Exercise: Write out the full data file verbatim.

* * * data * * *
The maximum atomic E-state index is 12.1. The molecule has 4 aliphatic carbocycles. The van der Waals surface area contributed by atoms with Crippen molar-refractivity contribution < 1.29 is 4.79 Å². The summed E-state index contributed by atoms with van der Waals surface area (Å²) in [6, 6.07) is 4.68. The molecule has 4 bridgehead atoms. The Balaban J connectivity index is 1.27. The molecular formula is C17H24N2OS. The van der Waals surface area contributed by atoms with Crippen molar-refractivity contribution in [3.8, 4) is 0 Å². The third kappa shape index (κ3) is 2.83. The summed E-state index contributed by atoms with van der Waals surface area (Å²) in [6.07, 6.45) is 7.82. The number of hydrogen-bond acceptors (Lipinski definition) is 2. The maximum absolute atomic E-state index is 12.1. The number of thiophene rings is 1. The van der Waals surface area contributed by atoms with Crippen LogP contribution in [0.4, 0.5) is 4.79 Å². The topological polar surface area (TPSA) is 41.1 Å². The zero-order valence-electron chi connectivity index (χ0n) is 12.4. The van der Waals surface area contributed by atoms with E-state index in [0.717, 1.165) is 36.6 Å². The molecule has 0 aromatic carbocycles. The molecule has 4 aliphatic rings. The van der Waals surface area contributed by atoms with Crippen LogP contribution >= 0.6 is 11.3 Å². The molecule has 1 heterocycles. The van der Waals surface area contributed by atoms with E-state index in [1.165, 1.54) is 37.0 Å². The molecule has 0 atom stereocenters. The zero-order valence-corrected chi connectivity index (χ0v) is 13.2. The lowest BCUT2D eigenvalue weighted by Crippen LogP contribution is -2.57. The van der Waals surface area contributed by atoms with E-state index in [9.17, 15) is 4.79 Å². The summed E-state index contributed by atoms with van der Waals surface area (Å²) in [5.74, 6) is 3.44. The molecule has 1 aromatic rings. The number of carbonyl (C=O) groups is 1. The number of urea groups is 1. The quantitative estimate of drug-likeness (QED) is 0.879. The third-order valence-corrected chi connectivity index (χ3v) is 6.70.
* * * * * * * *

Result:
The maximum atomic E-state index is 12.1. The molecule has 4 aliphatic carbocycles. The van der Waals surface area contributed by atoms with Crippen molar-refractivity contribution < 1.29 is 4.79 Å². The summed E-state index contributed by atoms with van der Waals surface area (Å²) in [6, 6.07) is 4.68. The molecule has 4 bridgehead atoms. The Balaban J connectivity index is 1.27. The molecular formula is C17H24N2OS. The van der Waals surface area contributed by atoms with Crippen molar-refractivity contribution in [3.8, 4) is 0 Å². The third kappa shape index (κ3) is 2.83. The summed E-state index contributed by atoms with van der Waals surface area (Å²) in [6.07, 6.45) is 7.82. The number of hydrogen-bond acceptors (Lipinski definition) is 2. The maximum absolute atomic E-state index is 12.1. The number of thiophene rings is 1. The van der Waals surface area contributed by atoms with Crippen LogP contribution in [0.4, 0.5) is 4.79 Å². The topological polar surface area (TPSA) is 41.1 Å². The zero-order valence-electron chi connectivity index (χ0n) is 12.4. The van der Waals surface area contributed by atoms with E-state index in [0.717, 1.165) is 36.6 Å². The molecule has 0 aromatic carbocycles. The molecule has 4 aliphatic rings. The van der Waals surface area contributed by atoms with Crippen LogP contribution >= 0.6 is 11.3 Å². The molecule has 1 heterocycles. The van der Waals surface area contributed by atoms with E-state index in [1.165, 1.54) is 37.0 Å². The molecule has 0 atom stereocenters. The zero-order valence-corrected chi connectivity index (χ0v) is 13.2. The lowest BCUT2D eigenvalue weighted by Crippen LogP contribution is -2.57. The van der Waals surface area contributed by atoms with E-state index in [9.17, 15) is 4.79 Å². The summed E-state index contributed by atoms with van der Waals surface area (Å²) in [5.74, 6) is 3.44. The molecule has 1 aromatic rings. The number of carbonyl (C=O) groups is 1. The number of urea groups is 1. The quantitative estimate of drug-likeness (QED) is 0.879. The third-order valence-corrected chi connectivity index (χ3v) is 6.70.